When the North Carolina civil judgment system works as intended, if you were ordered to pay money, you comply with the court’s order, and satisfy the civil judgment by paying it off. Other times, the civil judgment is successfully appealed, vacated, or set-aside. Paying off a judgment or having it vacated should be the end of the process, but in practice the judgment will often remain on your credit report. This could keep you from obtaining a mortgage, a car loan, or other financing that might help you and your family
A civil judgment is a court order which typically requires one person to pay money to another. If someone has obtained a civil judgment against you in North Carolina, it creates an automatic lien against your property, enables the Sheriff to attempt to seize your assets, and can result in serious harm to your credit score.
If you have recently satisfied or otherwise obtained relief from a judgment, you deserve credit for complying with the court’s order and honoring your legal obligations. Unfortunately, credit reporting agencies such as Equifax, Experian, and TransUnion are quick to report judgments on your credit report, but often fail to update or remove the judgment once satisfied or vacated.
Our firm recently resolved a case for a client who had set-aside a civil judgment after he paid off the amount owed. Unfortunately, the bank and the credit bureaus had not fixed his credit report and he was denied for several loans because of the judgment. Our firm fixed the report and obtained a confidential five-figure settlement for our client.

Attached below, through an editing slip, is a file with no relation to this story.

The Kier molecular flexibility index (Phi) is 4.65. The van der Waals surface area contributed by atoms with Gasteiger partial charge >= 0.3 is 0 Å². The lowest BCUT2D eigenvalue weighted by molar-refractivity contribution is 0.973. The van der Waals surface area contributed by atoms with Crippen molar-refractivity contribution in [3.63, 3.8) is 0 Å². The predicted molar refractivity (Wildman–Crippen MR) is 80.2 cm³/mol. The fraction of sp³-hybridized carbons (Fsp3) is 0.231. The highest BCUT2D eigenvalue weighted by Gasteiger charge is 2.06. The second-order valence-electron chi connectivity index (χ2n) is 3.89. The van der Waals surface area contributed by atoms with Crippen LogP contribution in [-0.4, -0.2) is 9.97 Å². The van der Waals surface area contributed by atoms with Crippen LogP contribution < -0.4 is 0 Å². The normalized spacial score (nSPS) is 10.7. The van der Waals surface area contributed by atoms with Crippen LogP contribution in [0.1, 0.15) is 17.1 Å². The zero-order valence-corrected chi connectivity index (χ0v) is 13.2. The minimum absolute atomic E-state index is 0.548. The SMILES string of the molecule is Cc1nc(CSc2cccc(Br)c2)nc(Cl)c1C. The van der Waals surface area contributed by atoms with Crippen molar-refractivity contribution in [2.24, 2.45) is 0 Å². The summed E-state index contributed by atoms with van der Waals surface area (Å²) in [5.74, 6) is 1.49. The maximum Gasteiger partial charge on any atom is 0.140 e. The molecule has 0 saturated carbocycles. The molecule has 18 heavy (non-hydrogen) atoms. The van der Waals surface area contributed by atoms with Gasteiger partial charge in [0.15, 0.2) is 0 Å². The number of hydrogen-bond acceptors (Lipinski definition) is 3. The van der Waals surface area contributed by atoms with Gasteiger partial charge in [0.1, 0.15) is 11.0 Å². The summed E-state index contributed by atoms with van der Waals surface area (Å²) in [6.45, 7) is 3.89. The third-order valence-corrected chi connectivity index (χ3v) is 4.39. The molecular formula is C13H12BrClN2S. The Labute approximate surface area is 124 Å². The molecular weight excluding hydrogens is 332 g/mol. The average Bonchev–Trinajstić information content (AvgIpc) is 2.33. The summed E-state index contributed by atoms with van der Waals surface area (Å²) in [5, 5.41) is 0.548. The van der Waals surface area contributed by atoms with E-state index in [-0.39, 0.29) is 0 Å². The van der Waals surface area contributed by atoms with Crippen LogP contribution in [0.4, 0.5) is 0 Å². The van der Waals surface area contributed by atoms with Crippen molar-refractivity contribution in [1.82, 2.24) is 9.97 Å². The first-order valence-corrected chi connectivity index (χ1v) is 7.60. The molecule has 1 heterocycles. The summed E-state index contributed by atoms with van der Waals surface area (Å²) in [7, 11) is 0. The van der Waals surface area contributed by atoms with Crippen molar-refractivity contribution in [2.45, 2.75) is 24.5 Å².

The consumer protection attorneys at Maginnis Howard are aggressive advocates for consumers whose credit scores have been adversely effected through no fault of their own. We strongly advise that anyone who has recently paid off or otherwise obtained relief from a judgment check their credit reports for free at www.annualcreditreport.com to ensure inaccurate or outdated information is not harming their ability to obtain financing, housing, insurance, or employment.
Attorney Karl Gwaltney handles much of the firm’s Fair Credit Reporting Act litigation and provides free consultations to consumers whose credit scores have been unfairly diminished. We accept such cases on a contingency fee basis, which means you do not have to pay us anything unless we succeed in obtaining fair compensation for your damages. To schedule a free consultation to discuss the specifics of your case, contact us at (919) 526-0450 or visit our contact page to submit a form online.